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Mirror’s Edge Catalyst

I first played Mirror’s Edge in 2009. My friend bought it for PC when it came out and I borrowed it off him a couple of weeks later–this was before the age of Steamworks or Origin activation. Since then, I must’ve played it at least twice a year. It was a short, refreshing campaign that, despite having its fair share of flaws, stood out as an entirely unique experience compared to what else was being released from AAA studios around that time. I challenged myself to complete what I’ve since learnt is known as the “Test of Faith” achievement, in which you finish the game without shooting at an enemy (it’s the way it was meant to be played). It’s one of the very few non-Nintendo games I’d place in a hypothetical top 10 games list. I fell in love with Mirror’s Edge in 2009. For seven years, Mirror’s Edge has helped me through countless tough times and has held a special place in my heart since I first ran across the rooftops of Glass. And, for seven years, I’ve been waiting patiently to see where the franchise would go next. I honestly thought I’d never see the day. But here we are, and Mirror’s Edge has been rebooted–no, it’s not a sequel–as an open-world freerunner, Mirror’s Edge Catalyst.

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Some of the set pieces are rather breathtaking (and super over-the-top).

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Atelier Sophie: Alchemist of the Mysterious Book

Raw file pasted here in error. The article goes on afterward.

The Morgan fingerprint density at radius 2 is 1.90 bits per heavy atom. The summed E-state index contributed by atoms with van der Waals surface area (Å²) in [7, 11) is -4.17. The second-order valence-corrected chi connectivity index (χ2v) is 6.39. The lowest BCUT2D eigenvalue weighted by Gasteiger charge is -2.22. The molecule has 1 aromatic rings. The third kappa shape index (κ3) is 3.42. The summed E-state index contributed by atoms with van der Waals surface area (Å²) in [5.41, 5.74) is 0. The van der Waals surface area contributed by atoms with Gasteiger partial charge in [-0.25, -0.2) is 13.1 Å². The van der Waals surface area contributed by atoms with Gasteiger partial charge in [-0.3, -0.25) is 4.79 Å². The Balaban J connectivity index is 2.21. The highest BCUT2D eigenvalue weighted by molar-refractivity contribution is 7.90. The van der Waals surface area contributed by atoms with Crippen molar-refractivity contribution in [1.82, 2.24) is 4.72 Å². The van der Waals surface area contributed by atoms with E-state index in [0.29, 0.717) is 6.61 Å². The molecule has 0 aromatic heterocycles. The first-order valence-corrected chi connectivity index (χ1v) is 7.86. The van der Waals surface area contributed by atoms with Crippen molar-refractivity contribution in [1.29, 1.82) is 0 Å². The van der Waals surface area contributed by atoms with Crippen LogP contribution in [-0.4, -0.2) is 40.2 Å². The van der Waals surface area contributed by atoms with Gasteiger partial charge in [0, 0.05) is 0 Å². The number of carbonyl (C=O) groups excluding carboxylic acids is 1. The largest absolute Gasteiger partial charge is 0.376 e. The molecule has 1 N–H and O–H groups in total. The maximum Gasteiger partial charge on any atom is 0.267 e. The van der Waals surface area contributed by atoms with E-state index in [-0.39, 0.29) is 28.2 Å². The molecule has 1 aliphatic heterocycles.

Femininity isn’t something mainstream games tend to embrace. Masculine, ‘tough girl’ tropes? Sure, Tomb Raider is kind of a thing. Sexualized femininity? Hoo boy, do videogames have that covered. But it’s almost never that we have a game celebrating femininity for its own sake – as a virtue or as a strength. However, one game series that has done a consistently excellent job bucking this trend is Gust’s Atelier games. Atelier Sophie: Alchemist of the Mysterious Book marks the 17th entry in the long running series, and is the series’ first venture on to the Playstation 4 console. But after so many installations in this JRPG franchise, has Atelier Sophie still got the magic touch?

Atelier Sophie ~The Alchemist of the Mysterious Book~_20160610223305

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Life Goes On: Done to Death

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Death has always been used a core mechanic in gaming, typically as punishment and a definitive indication that yes, you sure did miss that jump. This is not always a Game Over scenario; upon death in platformers like Super Meat Boy, you quickly spawn back in and try again. The entire survival horror genre, and the rise of the Dark Souls series, are based on nigh-inevitable death. A small group of Canadian indie devs have taken another approach, and used the deaths of a battalion’s worth of adorable, misled and forsaken knights as the sole tool in the toolbox for players to solve their puzzler, Life Goes On: Done to Death. This irreverent release is light on story and far from morbid, and proposes some interesting puzzling situations. It’s somehow both simple, and not.